Changing subjects – As I write this column, I am watching tributes to Congressman John Lewis for his lifetime commitment to the civil rights movement. I was a 14 year old when Mr. Lewis and other brave souls walked across the bridge in Selma, Alabama, and were so brutally beaten. I remember trying to imagine the courage and commitment it took to walk across that bridge that day knowing what was possibly waiting for them. Thank God for people with that kind of resolve. What I could never fathom was what could possibly be going through the hearts and minds of those who were so hateful as to dole out the inhuman beatings. John Lewis was perhaps the single most outspoken advocate of non-violent protest. “Getting into good trouble,” as he said. He has championed efforts to address many different sorts of civil rights injustices through the years. On a very personal level, I credit the John Lewis’s of the country for inspiring my career, although I can claim no achievements remotely of the magnitude he achieved. But I do know it has contributed mightily to my faith in community and those who believe in the collective good will that great communities cherish.  And that is important because we have issues to address right here in the Coachella Valley – neighbors among us who deserve our greater support. And I know we will!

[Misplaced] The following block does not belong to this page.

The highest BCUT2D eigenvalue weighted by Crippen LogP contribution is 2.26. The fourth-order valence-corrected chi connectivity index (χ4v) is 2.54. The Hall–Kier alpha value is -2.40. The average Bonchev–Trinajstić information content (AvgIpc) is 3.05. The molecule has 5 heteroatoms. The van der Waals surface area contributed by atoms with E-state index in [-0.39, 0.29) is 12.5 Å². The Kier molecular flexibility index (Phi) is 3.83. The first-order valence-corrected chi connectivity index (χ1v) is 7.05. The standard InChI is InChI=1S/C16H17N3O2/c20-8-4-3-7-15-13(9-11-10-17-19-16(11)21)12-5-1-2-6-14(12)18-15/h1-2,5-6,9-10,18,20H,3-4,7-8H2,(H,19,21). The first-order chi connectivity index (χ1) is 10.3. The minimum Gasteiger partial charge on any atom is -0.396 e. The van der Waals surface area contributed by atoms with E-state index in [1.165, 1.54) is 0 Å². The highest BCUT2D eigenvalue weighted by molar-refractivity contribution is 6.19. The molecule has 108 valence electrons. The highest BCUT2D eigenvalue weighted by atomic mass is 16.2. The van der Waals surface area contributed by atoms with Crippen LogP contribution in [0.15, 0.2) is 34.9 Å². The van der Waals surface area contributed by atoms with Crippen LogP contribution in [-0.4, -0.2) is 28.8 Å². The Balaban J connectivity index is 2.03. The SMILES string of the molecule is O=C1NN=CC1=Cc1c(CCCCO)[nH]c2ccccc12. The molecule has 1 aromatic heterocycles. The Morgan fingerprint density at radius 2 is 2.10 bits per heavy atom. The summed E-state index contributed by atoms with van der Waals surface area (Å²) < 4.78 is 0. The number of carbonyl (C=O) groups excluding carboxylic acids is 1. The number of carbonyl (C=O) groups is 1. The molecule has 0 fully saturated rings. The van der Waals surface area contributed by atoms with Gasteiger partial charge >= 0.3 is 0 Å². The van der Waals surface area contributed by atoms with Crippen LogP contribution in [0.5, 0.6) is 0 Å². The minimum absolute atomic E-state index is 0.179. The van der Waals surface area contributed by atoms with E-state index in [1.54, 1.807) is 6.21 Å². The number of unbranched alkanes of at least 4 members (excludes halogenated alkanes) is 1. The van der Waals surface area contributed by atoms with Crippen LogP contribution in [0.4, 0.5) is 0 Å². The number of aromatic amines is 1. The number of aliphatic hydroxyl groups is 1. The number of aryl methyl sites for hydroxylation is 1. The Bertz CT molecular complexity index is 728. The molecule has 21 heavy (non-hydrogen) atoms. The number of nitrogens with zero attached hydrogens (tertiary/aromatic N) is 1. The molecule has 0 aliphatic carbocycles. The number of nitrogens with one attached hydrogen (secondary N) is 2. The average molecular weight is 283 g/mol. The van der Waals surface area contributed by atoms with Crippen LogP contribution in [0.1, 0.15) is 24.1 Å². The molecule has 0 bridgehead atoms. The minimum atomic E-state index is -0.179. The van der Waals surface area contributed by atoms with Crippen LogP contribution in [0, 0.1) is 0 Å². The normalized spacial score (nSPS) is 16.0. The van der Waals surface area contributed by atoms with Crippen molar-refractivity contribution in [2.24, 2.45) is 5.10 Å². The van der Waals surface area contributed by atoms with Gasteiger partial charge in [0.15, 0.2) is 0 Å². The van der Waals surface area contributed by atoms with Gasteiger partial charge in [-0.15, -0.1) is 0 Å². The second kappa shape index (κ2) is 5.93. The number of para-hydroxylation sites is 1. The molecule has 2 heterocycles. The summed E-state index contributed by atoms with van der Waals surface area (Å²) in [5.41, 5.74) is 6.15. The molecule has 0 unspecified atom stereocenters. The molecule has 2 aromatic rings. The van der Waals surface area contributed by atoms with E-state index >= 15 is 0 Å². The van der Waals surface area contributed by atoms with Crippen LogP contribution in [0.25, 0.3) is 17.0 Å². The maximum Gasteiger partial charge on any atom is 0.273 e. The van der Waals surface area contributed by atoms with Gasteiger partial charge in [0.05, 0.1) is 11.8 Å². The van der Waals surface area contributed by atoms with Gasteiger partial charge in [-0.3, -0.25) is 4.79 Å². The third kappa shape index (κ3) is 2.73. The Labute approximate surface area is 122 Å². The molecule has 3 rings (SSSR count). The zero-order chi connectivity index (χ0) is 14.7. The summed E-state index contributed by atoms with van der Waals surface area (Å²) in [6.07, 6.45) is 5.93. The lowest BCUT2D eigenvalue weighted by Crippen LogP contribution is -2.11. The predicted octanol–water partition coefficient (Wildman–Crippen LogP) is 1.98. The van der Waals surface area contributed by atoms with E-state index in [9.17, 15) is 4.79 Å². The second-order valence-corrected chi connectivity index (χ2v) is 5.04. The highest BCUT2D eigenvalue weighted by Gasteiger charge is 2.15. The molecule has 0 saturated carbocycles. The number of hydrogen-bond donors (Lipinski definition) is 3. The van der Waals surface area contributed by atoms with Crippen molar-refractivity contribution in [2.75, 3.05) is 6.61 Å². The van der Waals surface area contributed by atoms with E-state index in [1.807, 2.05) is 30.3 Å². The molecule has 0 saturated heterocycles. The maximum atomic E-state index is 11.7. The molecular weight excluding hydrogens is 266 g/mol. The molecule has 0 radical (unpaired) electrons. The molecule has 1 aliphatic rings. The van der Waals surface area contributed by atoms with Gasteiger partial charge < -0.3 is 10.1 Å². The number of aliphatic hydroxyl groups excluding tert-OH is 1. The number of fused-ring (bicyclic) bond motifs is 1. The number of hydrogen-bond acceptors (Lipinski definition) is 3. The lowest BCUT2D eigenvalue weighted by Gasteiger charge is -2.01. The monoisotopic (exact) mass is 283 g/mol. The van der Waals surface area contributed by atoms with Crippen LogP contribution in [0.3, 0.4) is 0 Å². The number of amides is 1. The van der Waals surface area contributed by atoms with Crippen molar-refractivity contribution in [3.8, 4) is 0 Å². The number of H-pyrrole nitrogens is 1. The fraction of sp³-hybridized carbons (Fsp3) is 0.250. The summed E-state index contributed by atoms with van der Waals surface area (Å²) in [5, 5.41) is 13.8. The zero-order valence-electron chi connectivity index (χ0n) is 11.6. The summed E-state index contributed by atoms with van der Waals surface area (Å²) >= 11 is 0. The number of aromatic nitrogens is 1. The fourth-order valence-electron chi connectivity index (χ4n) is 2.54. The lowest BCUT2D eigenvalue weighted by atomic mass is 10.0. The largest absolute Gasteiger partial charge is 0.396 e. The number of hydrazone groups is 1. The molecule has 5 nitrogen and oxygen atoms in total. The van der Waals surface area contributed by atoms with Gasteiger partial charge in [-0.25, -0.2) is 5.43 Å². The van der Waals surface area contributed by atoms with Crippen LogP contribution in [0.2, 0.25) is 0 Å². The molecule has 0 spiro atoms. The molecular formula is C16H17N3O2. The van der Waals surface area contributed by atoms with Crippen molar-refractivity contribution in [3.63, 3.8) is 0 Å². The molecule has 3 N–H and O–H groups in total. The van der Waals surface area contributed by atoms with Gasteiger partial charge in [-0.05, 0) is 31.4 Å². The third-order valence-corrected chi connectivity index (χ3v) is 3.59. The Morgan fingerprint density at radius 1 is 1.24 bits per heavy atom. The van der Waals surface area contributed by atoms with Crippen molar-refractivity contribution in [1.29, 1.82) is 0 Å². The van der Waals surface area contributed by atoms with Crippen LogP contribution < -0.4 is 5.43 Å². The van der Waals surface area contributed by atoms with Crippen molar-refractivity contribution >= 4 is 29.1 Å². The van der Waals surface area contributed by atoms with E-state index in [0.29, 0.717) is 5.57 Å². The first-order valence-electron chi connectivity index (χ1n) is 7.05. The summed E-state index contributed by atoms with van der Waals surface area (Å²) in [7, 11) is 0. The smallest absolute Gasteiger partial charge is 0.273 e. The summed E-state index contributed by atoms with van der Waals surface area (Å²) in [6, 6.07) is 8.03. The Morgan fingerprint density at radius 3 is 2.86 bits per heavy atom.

There is not a lot of good I can say for the year 2020. But as I approach my 71st year, I have tremendous hope. I thank the Indio community for being one of the very best communities in which I have been privileged to work. We have a very dedicated and talented City Council and staff, and a deserving population of residents and businesses who are a pleasure to serve. This year has been a big challenge for everyone, but I believe deeply in Indio’s future! 

Be safe,

Mark Scott
Indio City Manager